“A clergyman is one who feels himself called upon to live without working at the expense of the rascals who work to live.” – Voltaire (1694 – 1778)
The above quote, even though it is from the 18th century, is even truer now than it was then. A report in the online edition of Forbes highlighted at least three Nigerian pastors who own private jets: Sam Adeyemi, Enoch Adeboye and David Oyedepo. The latter owns four jets, the last one bought in March at a cost of $30m. Buying a jet doesn’t end there. The maintenance of it costs hundreds of thousands of dollars a year. Where is this money coming from? The congregations of these Pastors bankroll their lifestyles through weekly or monthly tithes paid into church coffers, special offerings for special prayers and so on. The idea is that by giving these people your money, prosperity and breakthrough follow. This is the contract, and this is why a lot of Christians seem indifferent. After all, they weren’t forced to give, or so they think.
There is something about religous practice that bypasses rational thought and goes straight for the emotions. If this weren’t the case, how can we criticise our public officials for taking such obscene salaries and allowances, and then give these Men of God a free pass? They should be subject to the same condemnation, because it is essentially the same thing. Religious leaders and politicians in this country are connected by the brazen, barely believable levels of excess they display. It is an excess funded by the collective wealth of the people. They also feed off each other: Politicians make hefty donations to churches with mostly ill-gotten wealth, while the pastors of those churches pray for them.
The proceeds from church business are second only to the benefits of being a government official in Nigeria. When congregations see their pastors display amazing wealth, they do anything to attain it as well. So when a preacher speaks out against corruption, moral decadence, and so on, the message is dead on arrival. Most don’t practice what they preach. The commercialisation of religion has been made possible by the proliferation of churches which concentrate authority in a single individual. He is the star of the show. In older denominations like the Catholic Anglican churches such displays of wealth are non existent because there are no stars, there is no special treatment and no one owns things like cars, houses, expensive suits and so on. For example, the Pope, head of a billion Catholics worldwide, flies Alitalia when he travels. They can do this because they have no wives or children to cater for, while Pentecostal pastors do. Don’t get me wrong, I’m not saying they should be poor, but since religion is now unquestionably a business, it should be handled as such. Churches should be taxed.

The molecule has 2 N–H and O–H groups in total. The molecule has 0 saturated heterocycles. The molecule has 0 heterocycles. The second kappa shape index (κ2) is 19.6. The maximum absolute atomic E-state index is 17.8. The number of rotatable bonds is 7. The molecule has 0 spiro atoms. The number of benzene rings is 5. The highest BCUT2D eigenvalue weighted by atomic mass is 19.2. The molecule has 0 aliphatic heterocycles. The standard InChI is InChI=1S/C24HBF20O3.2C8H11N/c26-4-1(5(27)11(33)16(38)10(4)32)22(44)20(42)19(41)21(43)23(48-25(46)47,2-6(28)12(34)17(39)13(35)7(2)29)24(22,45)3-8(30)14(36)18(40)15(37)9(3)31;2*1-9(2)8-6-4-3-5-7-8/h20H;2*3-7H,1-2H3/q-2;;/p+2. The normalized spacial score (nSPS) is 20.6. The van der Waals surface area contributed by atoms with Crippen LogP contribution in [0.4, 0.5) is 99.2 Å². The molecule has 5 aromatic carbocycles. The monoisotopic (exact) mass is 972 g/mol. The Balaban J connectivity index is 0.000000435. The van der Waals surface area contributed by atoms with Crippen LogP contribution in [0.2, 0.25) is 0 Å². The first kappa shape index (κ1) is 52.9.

Churches are tax exempt because they are non-profit organisations which engage in charity like feeding the poor, running orphanages and so on. Obviously, this is no longer the case. Many churches have taken advantage of government failure in education to build universities and charge astronomical amounts of money as tuition, to say nothing of the fact that these institutions have all kinds of draconian regulations. If every church had to justify their tax exempt status by showing proof of charitable activities they are engaged in, nearly all would fail the test. State governments, especially in the South, can increase their revenue base significantly by taxing religious organizations and using the money to expand social services. The religious organizations would most likely be more interested in what goes on in the state, leading to more accountability.
For as long as such huge inequality exists in this country, flagrant displays of excess on the part of anyone who does nothing but help himself to the commonwealth of the majority should be frowned upon. A wealth redistribution is overdue.